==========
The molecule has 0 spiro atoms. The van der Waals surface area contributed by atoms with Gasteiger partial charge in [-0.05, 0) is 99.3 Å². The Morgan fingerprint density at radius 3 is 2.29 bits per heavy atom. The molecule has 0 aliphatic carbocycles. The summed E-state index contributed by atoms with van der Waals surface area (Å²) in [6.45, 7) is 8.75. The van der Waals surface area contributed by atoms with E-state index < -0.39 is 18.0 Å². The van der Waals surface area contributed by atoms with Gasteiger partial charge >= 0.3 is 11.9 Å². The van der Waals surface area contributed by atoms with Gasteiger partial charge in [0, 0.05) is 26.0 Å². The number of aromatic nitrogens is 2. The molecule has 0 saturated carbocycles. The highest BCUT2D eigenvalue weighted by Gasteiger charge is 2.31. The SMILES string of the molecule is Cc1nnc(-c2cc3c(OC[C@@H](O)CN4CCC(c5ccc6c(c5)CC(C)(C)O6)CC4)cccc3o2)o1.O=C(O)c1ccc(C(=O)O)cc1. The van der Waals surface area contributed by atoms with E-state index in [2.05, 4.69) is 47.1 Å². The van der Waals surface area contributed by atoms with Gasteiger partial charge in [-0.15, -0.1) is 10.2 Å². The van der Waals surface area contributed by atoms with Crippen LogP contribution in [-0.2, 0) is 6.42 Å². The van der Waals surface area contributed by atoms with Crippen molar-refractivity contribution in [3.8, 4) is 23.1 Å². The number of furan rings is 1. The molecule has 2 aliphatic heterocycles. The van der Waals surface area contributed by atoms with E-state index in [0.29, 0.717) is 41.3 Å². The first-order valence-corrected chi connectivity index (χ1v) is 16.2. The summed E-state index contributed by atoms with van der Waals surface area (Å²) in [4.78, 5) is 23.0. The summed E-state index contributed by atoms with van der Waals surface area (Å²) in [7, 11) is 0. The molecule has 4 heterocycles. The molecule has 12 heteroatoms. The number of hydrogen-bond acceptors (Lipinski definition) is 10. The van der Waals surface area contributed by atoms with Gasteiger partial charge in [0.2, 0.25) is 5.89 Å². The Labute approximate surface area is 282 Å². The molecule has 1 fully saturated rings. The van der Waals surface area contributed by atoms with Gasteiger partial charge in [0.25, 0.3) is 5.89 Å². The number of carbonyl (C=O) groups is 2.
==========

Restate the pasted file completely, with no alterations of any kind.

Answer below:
The molecule has 0 spiro atoms. The van der Waals surface area contributed by atoms with Gasteiger partial charge in [-0.05, 0) is 99.3 Å². The Morgan fingerprint density at radius 3 is 2.29 bits per heavy atom. The molecule has 0 aliphatic carbocycles. The summed E-state index contributed by atoms with van der Waals surface area (Å²) in [6.45, 7) is 8.75. The van der Waals surface area contributed by atoms with E-state index < -0.39 is 18.0 Å². The van der Waals surface area contributed by atoms with Gasteiger partial charge >= 0.3 is 11.9 Å². The van der Waals surface area contributed by atoms with Gasteiger partial charge in [0, 0.05) is 26.0 Å². The number of aromatic nitrogens is 2. The molecule has 0 saturated carbocycles. The highest BCUT2D eigenvalue weighted by Gasteiger charge is 2.31. The SMILES string of the molecule is Cc1nnc(-c2cc3c(OC[C@@H](O)CN4CCC(c5ccc6c(c5)CC(C)(C)O6)CC4)cccc3o2)o1.O=C(O)c1ccc(C(=O)O)cc1. The van der Waals surface area contributed by atoms with E-state index in [2.05, 4.69) is 47.1 Å². The van der Waals surface area contributed by atoms with Gasteiger partial charge in [-0.15, -0.1) is 10.2 Å². The van der Waals surface area contributed by atoms with Crippen LogP contribution in [-0.2, 0) is 6.42 Å². The van der Waals surface area contributed by atoms with Crippen molar-refractivity contribution in [3.8, 4) is 23.1 Å². The number of furan rings is 1. The molecule has 2 aliphatic heterocycles. The van der Waals surface area contributed by atoms with E-state index in [0.29, 0.717) is 41.3 Å². The first-order valence-corrected chi connectivity index (χ1v) is 16.2. The summed E-state index contributed by atoms with van der Waals surface area (Å²) in [4.78, 5) is 23.0. The summed E-state index contributed by atoms with van der Waals surface area (Å²) in [7, 11) is 0. The molecule has 4 heterocycles. The molecule has 12 heteroatoms. The number of hydrogen-bond acceptors (Lipinski definition) is 10. The van der Waals surface area contributed by atoms with Gasteiger partial charge in [0.2, 0.25) is 5.89 Å². The Labute approximate surface area is 282 Å². The molecule has 1 fully saturated rings. The van der Waals surface area contributed by atoms with Gasteiger partial charge in [0.25, 0.3) is 5.89 Å². The number of carbonyl (C=O) groups is 2.